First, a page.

Dressed for their party, but nowhere to go

Delegates show what they would have worn to their convention
(Photos by Julia Robinson and Kim Raff for The Washington Post)

The national political conventions have always been about more than just the party’s presidential nominees and their acceptance speeches.

Every four years, thousands of the nation’s most dogged political junkies descend on one American city or another to perform the high duty of formally electing their party’s White House nominee. The party delegates, representing all 50 states and several U.S. territories, are as much a part of the show as any of the convention speakers — dancing, singing and waving placards for hours in what has long been the formal kickoff for the final stretch of the campaign.

And for this role, the party faithful have dressed the part — arriving for their moment in the spotlight in over-the-top patriotic ensembles that have only grown more elaborate over the years. Rhinestone donkey brooches for the Democrats; cowboy boots branded with the GOP elephant for Republicans. And in a rare show of bipartisan unity, American-flag-themed dresses, shirts, jackets and pants for everyone. The more unique the outfit, the more likely one might attract the spotlight of the C-SPAN pool camera, the roving eye of these increasingly made-for-TV affairs.

But like most everything else in the year 2020, the covid-19 pandemic has derailed this year’s political conventions. Democrats announced Joe Biden wouldn’t travel to Milwaukee to accept the party’s nomination and that in-person events had been canceled. And President Trump scrapped his planned acceptance speech in Jacksonville. While Republicans still plan to meet in Charlotte, attendance has been limited and much of the schedule has been canceled because of health risks.

That has left many party delegates with no choice but to watch the convention from home — their flashy ensembles saved for another day.

Amber Viola

Democrat, Pennsylvania

Democratic delegate Amber Viola is a veteran and a member of the LGBTQ+ community. “The inspiration behind my outfit was woman’s suffrage,” she says. “I wanted the flags on my nails to be a reminder that you can be a woman and a veteran.” (Celeste Sloman for The Washington Post)

Paul Bruno

Republican, California

GOP delegate Paul Bruno is seen at Monterey Peninsula Engineering, his family’s company for which he is the chief financial officer. This will be his third time being a convention delegate. (Melina Mara/The Washington Post)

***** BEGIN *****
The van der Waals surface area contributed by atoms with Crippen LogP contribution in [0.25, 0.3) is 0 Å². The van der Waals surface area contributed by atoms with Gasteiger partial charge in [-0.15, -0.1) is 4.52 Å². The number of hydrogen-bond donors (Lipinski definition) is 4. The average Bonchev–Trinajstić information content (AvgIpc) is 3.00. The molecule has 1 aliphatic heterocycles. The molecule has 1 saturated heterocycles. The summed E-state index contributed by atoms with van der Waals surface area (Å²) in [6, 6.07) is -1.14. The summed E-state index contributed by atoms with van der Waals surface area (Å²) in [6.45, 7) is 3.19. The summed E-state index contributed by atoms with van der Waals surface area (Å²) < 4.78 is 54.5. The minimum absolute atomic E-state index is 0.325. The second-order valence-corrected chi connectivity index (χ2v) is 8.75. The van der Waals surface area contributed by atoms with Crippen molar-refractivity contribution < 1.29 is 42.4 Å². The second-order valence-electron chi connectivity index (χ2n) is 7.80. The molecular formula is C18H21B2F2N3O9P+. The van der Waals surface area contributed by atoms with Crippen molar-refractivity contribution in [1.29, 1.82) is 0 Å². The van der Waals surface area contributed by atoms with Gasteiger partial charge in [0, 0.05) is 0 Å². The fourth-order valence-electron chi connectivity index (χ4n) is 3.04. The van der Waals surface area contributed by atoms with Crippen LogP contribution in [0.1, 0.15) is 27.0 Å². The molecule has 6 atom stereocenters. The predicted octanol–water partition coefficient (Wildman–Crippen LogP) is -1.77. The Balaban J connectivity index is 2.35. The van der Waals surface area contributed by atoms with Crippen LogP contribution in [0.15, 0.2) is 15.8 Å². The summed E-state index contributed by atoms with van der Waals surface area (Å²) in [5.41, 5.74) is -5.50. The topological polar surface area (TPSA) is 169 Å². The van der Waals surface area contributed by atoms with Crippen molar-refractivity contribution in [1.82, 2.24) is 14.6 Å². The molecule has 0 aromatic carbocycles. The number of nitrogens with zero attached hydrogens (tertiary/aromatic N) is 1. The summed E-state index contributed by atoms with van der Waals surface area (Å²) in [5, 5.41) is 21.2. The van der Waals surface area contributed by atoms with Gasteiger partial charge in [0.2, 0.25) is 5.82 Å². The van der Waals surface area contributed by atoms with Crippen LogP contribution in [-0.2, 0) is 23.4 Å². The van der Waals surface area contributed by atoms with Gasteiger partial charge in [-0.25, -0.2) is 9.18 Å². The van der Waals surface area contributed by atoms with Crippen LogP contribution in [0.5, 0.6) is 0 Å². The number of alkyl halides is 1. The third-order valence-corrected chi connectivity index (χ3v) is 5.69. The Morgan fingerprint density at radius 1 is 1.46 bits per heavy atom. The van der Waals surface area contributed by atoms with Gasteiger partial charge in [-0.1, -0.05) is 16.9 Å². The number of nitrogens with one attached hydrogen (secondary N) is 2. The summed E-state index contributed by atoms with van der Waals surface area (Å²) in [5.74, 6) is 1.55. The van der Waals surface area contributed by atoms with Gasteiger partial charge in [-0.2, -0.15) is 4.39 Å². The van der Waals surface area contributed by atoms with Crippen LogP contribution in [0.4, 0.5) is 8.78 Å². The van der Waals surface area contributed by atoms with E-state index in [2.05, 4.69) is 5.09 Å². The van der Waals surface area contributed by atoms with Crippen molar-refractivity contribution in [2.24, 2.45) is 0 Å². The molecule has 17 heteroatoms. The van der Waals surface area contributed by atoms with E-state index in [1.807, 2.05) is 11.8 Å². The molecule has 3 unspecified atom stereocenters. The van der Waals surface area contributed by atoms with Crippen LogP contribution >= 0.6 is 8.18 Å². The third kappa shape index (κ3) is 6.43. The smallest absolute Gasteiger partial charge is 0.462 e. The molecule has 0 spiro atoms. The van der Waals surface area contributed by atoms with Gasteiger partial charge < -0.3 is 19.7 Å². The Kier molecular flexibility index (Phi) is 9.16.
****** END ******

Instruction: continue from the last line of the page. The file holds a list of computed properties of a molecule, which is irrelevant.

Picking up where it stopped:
Tim Chambless

Democrat, Utah

Democratic delegate Tim Chambless shows what he would have worn to the convention outside of his home in Salt Lake City. (Photos by Kim Raff for The Washington Post)

Minerva Diaz

Republican, Texas

Minerva Diaz, seen at the Hidalgo County GOP headquarters, is the first alternate delegate for the county GOP. (Photos by Julia Robinson for The Washington Post)

Alisha R. Bell

Democrat, Michigan

Democrat Alisha R. Bell is the Wayne County Commission chairwoman. She said she planned to wear blue because she’s a “true blue Democrat.” (Salwan Georges/The Washington Post)

Edwin and Jenny Boyette

Republican, Hawaii

Republican delegates Edwin and Jenny Boyette are seen at Keaiwa Heiau State Park in Aiea. (Elyse Butler for The Washington Post)

Larry Romo

Democrat, Texas

Larry Romo, seen at home in San Antonio, is a Democratic delegate, an Air Force Reserve veteran and a former Selective Service System director. (Photos by Sergio Flores for The Washington Post)

Ken Reid

Republican, Virginia

Republican delegate Ken Reid said, “I wore my Trump outfit and did my Trump impersonation at the 2016 convention, and it was a hit.” (Photos by Matt McClain/The Washington Post)

Leathia West

Democrat, Maryland

Delegate Leathia West wears messages showing what she says are Democratic values: “kindness, inclusiveness and fairness.” (Photos by Marvin Joseph/The Washington Post)

Austin Smith

Republican, Arizona

Austin Smith, 25, is the youngest member of Arizona’s Republican delegation. He is also the national field director for Students for Trump. (Cassidy Araiza for the Washington Post)

Marcella Marino

Democrat, Maine

Marcella Marino, a Democratic delegate, wears what she would have worn to the convention. (Sarah Rice for the Washington Post)

Alvin Portee Jr.

Republican, South Carolina

Alvin Portee Jr., a GOP delegate, has a top hat adorned with pictures of Abraham Lincoln, his favorite president. (Logan Cyrus for The Washington Post)

Holly Lederle

Democrat, California

Carmel High School photography instructor and first-time Democratic delegate Holly Lederle is seen at her home. (Melina Mara/The Washington Post)

Sue Lynch

Republican, Wisconsin

Delegate Sue Lynch is the women’s engagement director of the Trump campaign in her state. (Joshua Lott for The Washington Post)
About this story

Photo editing by Natalia Jimenez and Karly Domb Sadof. Additional reporting by Lisa Bolton, Tyler Charwat, Omari Daniels, Ria Manglapus, Terence McArdle, Leilah Reese and Rushawn Walters.

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